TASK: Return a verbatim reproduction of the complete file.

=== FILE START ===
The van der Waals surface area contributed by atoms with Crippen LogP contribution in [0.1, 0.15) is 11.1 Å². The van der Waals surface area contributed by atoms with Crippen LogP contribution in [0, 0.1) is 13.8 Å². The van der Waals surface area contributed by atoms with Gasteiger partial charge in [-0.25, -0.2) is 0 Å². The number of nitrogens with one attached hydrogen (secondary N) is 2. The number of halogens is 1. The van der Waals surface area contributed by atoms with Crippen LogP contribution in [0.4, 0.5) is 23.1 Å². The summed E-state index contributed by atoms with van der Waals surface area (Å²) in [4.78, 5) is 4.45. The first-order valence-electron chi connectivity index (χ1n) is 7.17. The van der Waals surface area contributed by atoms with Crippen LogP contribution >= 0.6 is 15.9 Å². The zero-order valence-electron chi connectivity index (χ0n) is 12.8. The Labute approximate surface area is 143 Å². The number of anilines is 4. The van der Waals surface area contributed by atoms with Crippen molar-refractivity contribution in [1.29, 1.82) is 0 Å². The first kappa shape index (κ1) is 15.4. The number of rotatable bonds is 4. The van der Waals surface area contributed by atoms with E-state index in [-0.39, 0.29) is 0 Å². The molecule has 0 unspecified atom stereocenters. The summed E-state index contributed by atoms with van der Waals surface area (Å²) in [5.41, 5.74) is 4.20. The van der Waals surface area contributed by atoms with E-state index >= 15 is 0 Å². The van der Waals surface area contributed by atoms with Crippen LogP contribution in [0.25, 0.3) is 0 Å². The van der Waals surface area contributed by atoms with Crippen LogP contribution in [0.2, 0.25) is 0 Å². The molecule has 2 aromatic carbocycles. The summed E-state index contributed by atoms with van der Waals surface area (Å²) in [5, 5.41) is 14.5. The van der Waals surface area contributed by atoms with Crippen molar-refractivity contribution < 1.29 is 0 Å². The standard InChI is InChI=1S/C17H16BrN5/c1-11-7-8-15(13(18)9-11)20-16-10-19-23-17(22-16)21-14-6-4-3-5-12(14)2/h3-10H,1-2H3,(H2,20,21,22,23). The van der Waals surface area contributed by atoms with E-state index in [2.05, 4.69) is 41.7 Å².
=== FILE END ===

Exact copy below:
The van der Waals surface area contributed by atoms with Crippen LogP contribution in [0.1, 0.15) is 11.1 Å². The van der Waals surface area contributed by atoms with Crippen LogP contribution in [0, 0.1) is 13.8 Å². The van der Waals surface area contributed by atoms with Gasteiger partial charge in [-0.25, -0.2) is 0 Å². The number of nitrogens with one attached hydrogen (secondary N) is 2. The number of halogens is 1. The van der Waals surface area contributed by atoms with Crippen LogP contribution in [0.4, 0.5) is 23.1 Å². The summed E-state index contributed by atoms with van der Waals surface area (Å²) in [4.78, 5) is 4.45. The first-order valence-electron chi connectivity index (χ1n) is 7.17. The van der Waals surface area contributed by atoms with Crippen LogP contribution >= 0.6 is 15.9 Å². The zero-order valence-electron chi connectivity index (χ0n) is 12.8. The Labute approximate surface area is 143 Å². The number of anilines is 4. The van der Waals surface area contributed by atoms with Crippen molar-refractivity contribution in [1.29, 1.82) is 0 Å². The first kappa shape index (κ1) is 15.4. The number of rotatable bonds is 4. The van der Waals surface area contributed by atoms with E-state index in [-0.39, 0.29) is 0 Å². The molecule has 0 unspecified atom stereocenters. The summed E-state index contributed by atoms with van der Waals surface area (Å²) in [5.41, 5.74) is 4.20. The van der Waals surface area contributed by atoms with E-state index >= 15 is 0 Å². The van der Waals surface area contributed by atoms with Crippen LogP contribution in [0.25, 0.3) is 0 Å². The van der Waals surface area contributed by atoms with Crippen LogP contribution in [0.2, 0.25) is 0 Å². The molecule has 2 aromatic carbocycles. The summed E-state index contributed by atoms with van der Waals surface area (Å²) in [5, 5.41) is 14.5. The van der Waals surface area contributed by atoms with Crippen molar-refractivity contribution < 1.29 is 0 Å². The standard InChI is InChI=1S/C17H16BrN5/c1-11-7-8-15(13(18)9-11)20-16-10-19-23-17(22-16)21-14-6-4-3-5-12(14)2/h3-10H,1-2H3,(H2,20,21,22,23). The van der Waals surface area contributed by atoms with E-state index in [2.05, 4.69) is 41.7 Å².